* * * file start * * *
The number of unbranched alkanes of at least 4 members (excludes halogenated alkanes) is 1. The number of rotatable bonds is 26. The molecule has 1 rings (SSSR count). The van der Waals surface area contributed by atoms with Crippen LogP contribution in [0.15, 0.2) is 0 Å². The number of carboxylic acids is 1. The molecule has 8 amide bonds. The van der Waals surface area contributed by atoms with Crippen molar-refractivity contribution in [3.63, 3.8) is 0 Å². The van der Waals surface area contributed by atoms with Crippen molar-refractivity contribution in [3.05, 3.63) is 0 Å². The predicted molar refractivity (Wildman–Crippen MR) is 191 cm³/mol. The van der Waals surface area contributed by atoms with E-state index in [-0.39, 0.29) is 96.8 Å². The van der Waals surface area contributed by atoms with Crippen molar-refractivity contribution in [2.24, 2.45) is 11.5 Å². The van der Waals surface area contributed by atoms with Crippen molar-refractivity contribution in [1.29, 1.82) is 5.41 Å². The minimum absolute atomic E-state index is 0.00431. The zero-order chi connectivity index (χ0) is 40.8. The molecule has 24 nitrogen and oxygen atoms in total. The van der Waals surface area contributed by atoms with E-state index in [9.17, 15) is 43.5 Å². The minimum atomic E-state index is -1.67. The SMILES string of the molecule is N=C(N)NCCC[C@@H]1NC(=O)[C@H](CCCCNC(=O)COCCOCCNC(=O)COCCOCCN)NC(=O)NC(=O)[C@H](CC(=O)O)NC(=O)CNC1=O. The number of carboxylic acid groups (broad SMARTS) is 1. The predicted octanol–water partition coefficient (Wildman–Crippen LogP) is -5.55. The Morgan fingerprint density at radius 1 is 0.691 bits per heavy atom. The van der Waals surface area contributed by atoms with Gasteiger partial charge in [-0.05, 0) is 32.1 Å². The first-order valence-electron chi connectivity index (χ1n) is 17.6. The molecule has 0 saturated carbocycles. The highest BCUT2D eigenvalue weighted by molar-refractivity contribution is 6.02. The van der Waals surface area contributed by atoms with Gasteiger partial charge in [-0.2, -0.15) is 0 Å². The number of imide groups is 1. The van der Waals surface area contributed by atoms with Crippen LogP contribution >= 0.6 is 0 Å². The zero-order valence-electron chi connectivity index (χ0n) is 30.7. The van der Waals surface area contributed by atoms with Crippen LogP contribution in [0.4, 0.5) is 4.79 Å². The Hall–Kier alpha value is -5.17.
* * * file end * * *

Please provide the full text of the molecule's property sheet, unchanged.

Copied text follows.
The number of unbranched alkanes of at least 4 members (excludes halogenated alkanes) is 1. The number of rotatable bonds is 26. The molecule has 1 rings (SSSR count). The van der Waals surface area contributed by atoms with Crippen LogP contribution in [0.15, 0.2) is 0 Å². The number of carboxylic acids is 1. The molecule has 8 amide bonds. The van der Waals surface area contributed by atoms with Crippen molar-refractivity contribution in [3.63, 3.8) is 0 Å². The van der Waals surface area contributed by atoms with Crippen molar-refractivity contribution in [3.05, 3.63) is 0 Å². The predicted molar refractivity (Wildman–Crippen MR) is 191 cm³/mol. The van der Waals surface area contributed by atoms with E-state index in [-0.39, 0.29) is 96.8 Å². The van der Waals surface area contributed by atoms with Crippen molar-refractivity contribution in [2.24, 2.45) is 11.5 Å². The van der Waals surface area contributed by atoms with Crippen molar-refractivity contribution in [1.29, 1.82) is 5.41 Å². The minimum absolute atomic E-state index is 0.00431. The zero-order chi connectivity index (χ0) is 40.8. The molecule has 24 nitrogen and oxygen atoms in total. The van der Waals surface area contributed by atoms with E-state index in [9.17, 15) is 43.5 Å². The minimum atomic E-state index is -1.67. The SMILES string of the molecule is N=C(N)NCCC[C@@H]1NC(=O)[C@H](CCCCNC(=O)COCCOCCNC(=O)COCCOCCN)NC(=O)NC(=O)[C@H](CC(=O)O)NC(=O)CNC1=O. The number of carboxylic acid groups (broad SMARTS) is 1. The predicted octanol–water partition coefficient (Wildman–Crippen LogP) is -5.55. The Morgan fingerprint density at radius 1 is 0.691 bits per heavy atom. The van der Waals surface area contributed by atoms with Gasteiger partial charge in [-0.05, 0) is 32.1 Å². The first-order valence-electron chi connectivity index (χ1n) is 17.6. The molecule has 0 saturated carbocycles. The highest BCUT2D eigenvalue weighted by molar-refractivity contribution is 6.02. The van der Waals surface area contributed by atoms with Gasteiger partial charge in [-0.2, -0.15) is 0 Å². The number of imide groups is 1. The van der Waals surface area contributed by atoms with Crippen LogP contribution >= 0.6 is 0 Å². The zero-order valence-electron chi connectivity index (χ0n) is 30.7. The van der Waals surface area contributed by atoms with Crippen LogP contribution in [0.4, 0.5) is 4.79 Å². The Hall–Kier alpha value is -5.17.